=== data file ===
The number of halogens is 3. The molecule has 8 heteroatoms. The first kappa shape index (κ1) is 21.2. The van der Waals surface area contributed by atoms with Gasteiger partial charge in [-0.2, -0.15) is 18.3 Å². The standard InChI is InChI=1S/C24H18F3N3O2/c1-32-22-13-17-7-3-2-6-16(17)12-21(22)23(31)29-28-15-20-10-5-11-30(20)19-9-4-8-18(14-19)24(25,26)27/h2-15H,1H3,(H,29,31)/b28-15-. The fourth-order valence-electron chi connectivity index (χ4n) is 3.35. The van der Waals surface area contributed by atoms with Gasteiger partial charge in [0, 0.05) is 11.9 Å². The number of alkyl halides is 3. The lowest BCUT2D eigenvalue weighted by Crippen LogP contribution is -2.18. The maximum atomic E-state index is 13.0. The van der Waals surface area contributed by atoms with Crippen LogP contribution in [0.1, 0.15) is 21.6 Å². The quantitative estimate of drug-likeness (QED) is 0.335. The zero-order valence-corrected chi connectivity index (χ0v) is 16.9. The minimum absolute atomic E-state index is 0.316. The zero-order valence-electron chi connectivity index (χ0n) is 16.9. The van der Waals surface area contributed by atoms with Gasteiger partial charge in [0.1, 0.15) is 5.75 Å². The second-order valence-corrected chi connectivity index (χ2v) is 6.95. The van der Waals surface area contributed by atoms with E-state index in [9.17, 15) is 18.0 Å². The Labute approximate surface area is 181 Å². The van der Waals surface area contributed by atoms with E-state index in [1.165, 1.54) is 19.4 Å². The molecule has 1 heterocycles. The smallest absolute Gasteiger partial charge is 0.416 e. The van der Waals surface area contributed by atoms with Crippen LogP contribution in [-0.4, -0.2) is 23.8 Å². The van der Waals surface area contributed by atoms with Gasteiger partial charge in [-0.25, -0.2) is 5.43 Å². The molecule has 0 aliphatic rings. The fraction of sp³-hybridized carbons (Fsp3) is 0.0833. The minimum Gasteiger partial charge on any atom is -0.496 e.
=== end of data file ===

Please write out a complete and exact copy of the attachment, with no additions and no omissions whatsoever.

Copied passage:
The number of halogens is 3. The molecule has 8 heteroatoms. The first kappa shape index (κ1) is 21.2. The van der Waals surface area contributed by atoms with Gasteiger partial charge in [-0.2, -0.15) is 18.3 Å². The standard InChI is InChI=1S/C24H18F3N3O2/c1-32-22-13-17-7-3-2-6-16(17)12-21(22)23(31)29-28-15-20-10-5-11-30(20)19-9-4-8-18(14-19)24(25,26)27/h2-15H,1H3,(H,29,31)/b28-15-. The fourth-order valence-electron chi connectivity index (χ4n) is 3.35. The van der Waals surface area contributed by atoms with Gasteiger partial charge in [0, 0.05) is 11.9 Å². The number of alkyl halides is 3. The lowest BCUT2D eigenvalue weighted by Crippen LogP contribution is -2.18. The maximum atomic E-state index is 13.0. The van der Waals surface area contributed by atoms with Crippen LogP contribution in [0.1, 0.15) is 21.6 Å². The quantitative estimate of drug-likeness (QED) is 0.335. The zero-order valence-corrected chi connectivity index (χ0v) is 16.9. The minimum absolute atomic E-state index is 0.316. The zero-order valence-electron chi connectivity index (χ0n) is 16.9. The van der Waals surface area contributed by atoms with Gasteiger partial charge in [0.1, 0.15) is 5.75 Å². The second-order valence-corrected chi connectivity index (χ2v) is 6.95. The van der Waals surface area contributed by atoms with E-state index in [9.17, 15) is 18.0 Å². The Labute approximate surface area is 181 Å². The van der Waals surface area contributed by atoms with E-state index in [1.165, 1.54) is 19.4 Å². The molecule has 1 heterocycles. The smallest absolute Gasteiger partial charge is 0.416 e. The van der Waals surface area contributed by atoms with Crippen LogP contribution in [-0.4, -0.2) is 23.8 Å². The van der Waals surface area contributed by atoms with Gasteiger partial charge in [-0.25, -0.2) is 5.43 Å². The molecule has 0 aliphatic rings. The fraction of sp³-hybridized carbons (Fsp3) is 0.0833. The minimum Gasteiger partial charge on any atom is -0.496 e.